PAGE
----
Holocaust Survivors and Remembrance Project:
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The Last Word: Imre Kertész

A Voice of Conscience

by
Stefan Theil
NEWSWEEK INTERNATIONAL

 Kertesz

Dec. 2002 -- For decades, novelist Imre Kertesz was unknown even in his native Hungary. When he published a semiautobiographical novel in 1975 called "Fateless," it went almost unnoticed. But two weeks ago Kertesz made literary history when the Swedish Academy awarded him this year's Nobel Prize in Literature, primarily for the moving book, in which he chronicles the year he spent as a young Jew in Nazi concentration camps during World War II. It is the first work in Hungarian and the first to deal with the Holocaust to win the honor. Kertesz spoke with NEWSWEEK's Stefan Theil after picking up the award. Excerpts:

 

Q:You've said you feel lucky to have been at Auschwitz. Please excuse me for finding that shocking.

A: I experienced my most radical moments of happiness in the concentration camp. You cannot imagine what it's like to be allowed to lie in the camp's hospital, or to have a 10-minute break from indescribable labor. To be very close to death is also a kind of happiness. Just surviving becomes the greatest freedom of all.


Q: Your writing focuses on the Holocaust, which you say is a legacy for all of Europe.

A: Auschwitz is the ultimate embodiment of a radically new event in European history: totalitarian dictatorship. Europe's 20th-century totalitarianisms [fascism and communism] created a completely new type of human being. They forced a person to choose in a way we were never forced to choose before: to become either a victim or a perpetrator. Even surviving involved collaboration, compromises you had to make if you wanted to bring a bigger piece of bread home to your family. This choice has deformed millions of Europeans.


Q: But didn't Europe's age of totalitarianism end in1989?

A: After 1989, no one accepted that they made the choice to collaborate. Overnight everyone became a dissident. One lie replaced the other, and that's a problem all of Eastern Europe still has to deal with.


Q: After decades of being cut off from the West by the Iron Curtain your native Hungary will join the European Union in 2004. Is Europe's long division now over?

A: We might be growing back together economically, but there are a lot of psychological traumas we haven't dealt with. The old nationalisms that exploded in the Balkan wars are an example of that. And Eastern Europe doesn't trust the EU, which waited much too long after 1989 to reach out. Back then we were all enthusiastic about a reunited Europe, and what happened? Instead we all watched powerlessly as Europe let genocide happen once again. We might have a Europe of financial and economic ties, but a European spirit, an identity that binds us together beyond our individual nationalisms, has yet to be born.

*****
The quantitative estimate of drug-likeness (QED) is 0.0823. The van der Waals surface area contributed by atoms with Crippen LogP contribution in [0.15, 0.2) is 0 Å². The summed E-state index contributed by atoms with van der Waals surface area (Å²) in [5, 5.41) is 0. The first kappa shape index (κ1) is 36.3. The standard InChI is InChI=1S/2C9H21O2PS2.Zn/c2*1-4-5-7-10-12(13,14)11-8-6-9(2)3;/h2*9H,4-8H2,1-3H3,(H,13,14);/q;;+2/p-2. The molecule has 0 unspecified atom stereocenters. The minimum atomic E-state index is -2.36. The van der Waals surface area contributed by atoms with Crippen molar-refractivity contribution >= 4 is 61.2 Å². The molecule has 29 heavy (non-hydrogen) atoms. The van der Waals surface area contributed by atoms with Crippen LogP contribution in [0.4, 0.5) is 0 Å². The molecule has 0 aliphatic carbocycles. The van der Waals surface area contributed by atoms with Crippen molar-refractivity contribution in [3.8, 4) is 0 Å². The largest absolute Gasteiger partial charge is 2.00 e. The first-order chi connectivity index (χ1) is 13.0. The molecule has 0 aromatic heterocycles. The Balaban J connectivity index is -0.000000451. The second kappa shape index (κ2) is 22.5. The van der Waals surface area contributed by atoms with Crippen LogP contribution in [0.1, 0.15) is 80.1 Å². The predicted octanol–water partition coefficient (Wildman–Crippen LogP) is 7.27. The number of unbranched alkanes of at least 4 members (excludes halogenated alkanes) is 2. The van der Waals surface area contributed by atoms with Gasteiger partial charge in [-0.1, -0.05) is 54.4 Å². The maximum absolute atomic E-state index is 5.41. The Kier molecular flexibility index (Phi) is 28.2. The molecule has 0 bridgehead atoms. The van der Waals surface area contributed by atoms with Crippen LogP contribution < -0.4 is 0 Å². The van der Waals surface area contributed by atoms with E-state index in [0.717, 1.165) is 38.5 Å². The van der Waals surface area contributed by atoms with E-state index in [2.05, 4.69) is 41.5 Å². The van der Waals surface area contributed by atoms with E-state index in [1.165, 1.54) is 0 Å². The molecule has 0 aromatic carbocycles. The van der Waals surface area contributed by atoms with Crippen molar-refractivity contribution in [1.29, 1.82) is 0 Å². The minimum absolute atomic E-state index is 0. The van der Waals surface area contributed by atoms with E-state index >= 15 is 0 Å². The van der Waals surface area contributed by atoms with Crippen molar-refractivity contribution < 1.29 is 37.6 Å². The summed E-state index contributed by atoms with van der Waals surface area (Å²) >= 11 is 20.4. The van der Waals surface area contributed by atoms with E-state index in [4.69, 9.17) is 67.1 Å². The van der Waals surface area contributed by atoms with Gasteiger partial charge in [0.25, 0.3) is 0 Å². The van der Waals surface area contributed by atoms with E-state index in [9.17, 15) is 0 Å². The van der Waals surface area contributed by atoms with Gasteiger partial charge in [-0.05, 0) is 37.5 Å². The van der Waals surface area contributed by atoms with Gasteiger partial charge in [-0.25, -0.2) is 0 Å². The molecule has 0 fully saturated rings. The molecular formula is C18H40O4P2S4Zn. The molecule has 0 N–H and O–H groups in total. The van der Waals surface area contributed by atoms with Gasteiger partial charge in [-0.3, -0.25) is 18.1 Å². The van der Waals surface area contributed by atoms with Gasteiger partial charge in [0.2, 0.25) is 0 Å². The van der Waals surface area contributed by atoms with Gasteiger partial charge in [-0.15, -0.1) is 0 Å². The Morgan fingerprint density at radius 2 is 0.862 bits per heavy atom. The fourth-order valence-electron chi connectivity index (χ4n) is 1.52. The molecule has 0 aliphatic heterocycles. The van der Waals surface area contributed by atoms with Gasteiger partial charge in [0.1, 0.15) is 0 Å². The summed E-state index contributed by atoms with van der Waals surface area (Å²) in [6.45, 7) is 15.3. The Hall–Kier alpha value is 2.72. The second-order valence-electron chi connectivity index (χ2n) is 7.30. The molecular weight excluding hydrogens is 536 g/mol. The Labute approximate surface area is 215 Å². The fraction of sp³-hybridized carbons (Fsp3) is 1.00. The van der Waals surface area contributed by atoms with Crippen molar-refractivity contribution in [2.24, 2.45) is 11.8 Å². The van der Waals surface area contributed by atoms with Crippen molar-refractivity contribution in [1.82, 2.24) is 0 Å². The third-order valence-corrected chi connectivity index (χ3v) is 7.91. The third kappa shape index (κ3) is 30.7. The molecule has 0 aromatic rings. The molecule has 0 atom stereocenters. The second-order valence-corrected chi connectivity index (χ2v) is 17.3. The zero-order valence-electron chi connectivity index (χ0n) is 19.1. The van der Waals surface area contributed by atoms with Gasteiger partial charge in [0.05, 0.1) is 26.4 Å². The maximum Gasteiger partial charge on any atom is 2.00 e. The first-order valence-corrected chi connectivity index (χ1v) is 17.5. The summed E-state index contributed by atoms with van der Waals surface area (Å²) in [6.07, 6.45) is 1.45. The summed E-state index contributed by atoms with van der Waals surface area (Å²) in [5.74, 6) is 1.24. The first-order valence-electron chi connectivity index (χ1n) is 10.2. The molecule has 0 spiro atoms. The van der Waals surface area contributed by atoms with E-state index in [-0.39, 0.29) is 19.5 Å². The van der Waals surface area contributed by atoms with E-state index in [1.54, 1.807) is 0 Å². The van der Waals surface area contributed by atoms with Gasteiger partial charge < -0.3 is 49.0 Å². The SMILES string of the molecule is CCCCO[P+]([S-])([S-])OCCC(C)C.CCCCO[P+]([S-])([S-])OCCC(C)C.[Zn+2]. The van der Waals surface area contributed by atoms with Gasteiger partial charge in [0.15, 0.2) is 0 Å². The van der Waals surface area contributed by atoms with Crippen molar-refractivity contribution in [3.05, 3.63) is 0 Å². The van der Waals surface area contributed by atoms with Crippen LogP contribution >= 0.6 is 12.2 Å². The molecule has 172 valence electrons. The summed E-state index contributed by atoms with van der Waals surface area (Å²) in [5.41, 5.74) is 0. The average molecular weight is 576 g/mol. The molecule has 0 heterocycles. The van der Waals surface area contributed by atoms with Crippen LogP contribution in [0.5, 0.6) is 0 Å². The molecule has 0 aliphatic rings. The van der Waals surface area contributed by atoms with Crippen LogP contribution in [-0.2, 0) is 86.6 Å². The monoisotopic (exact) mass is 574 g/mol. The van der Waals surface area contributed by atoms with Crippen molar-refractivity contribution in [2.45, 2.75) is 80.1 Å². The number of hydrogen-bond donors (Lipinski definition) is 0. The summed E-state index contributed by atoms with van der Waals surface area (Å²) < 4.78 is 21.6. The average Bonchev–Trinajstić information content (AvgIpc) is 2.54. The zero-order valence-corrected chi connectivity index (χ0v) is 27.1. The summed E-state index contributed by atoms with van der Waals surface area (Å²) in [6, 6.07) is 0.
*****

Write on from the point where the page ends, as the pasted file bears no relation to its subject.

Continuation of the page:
Q: There's a lot of talk these days about Europe's identity and values diverging from America's.

A: We need to define a European identity that loves America, because Europe stands in America's debt. I will never forget the day the U.S. Army liberated me from Buchenwald. Only America's protection during the cold war made it possible for Germany to find its peaceful place among Western nations and finally make amends with France. And let's not forget that America is built upon the most beautiful of Europe's ideals.


Q: The new century brought us a new kind of horror: terrorism.

A: In America and the West, democracy was able to outlive Stalinism and the threat of a third world war. We must make sure that it survives terrorism, too. Terror is like totalitarianism in that it can take control of our lives -- and then life would get very, very dark. Strangely, we Europeans can no longer imagine blowing ourselves up in a crowded bus, but it was in 19th-century Europe where modern terrorism was born. The conflict not between nations but between rationalism and fanaticism, between cultures that cannot understand each other is very, very dangerous. The whole subject is a jungle of worries and questions, full of thick roots to trip over and wild animals that stare us in the face.


Q: You're the first Hungarian to win a Nobel literature prize. How is it to be getting a hero's welcome?

A: It's very strange for me because I'm certainly no hero. I've always looked on my writing as a very private matter. For decades I had no audience and lived on the fringes of society.


Q: You've said that it's easier to write literature in a dictatorship than in a democracy.

A: That was too sweeping a statement, but there's a truth to it. Because I didn't write what the communist government wanted to see, I was cut off and alone with my work. I never thought my book would ever be published, and so I had the freedom to write as radically as I wanted, to go as deep inside as I wanted. In a democracy you have to find a market niche, make sure a novel is "interesting" and "spectacular." That may be the toughest censorship of all.

 


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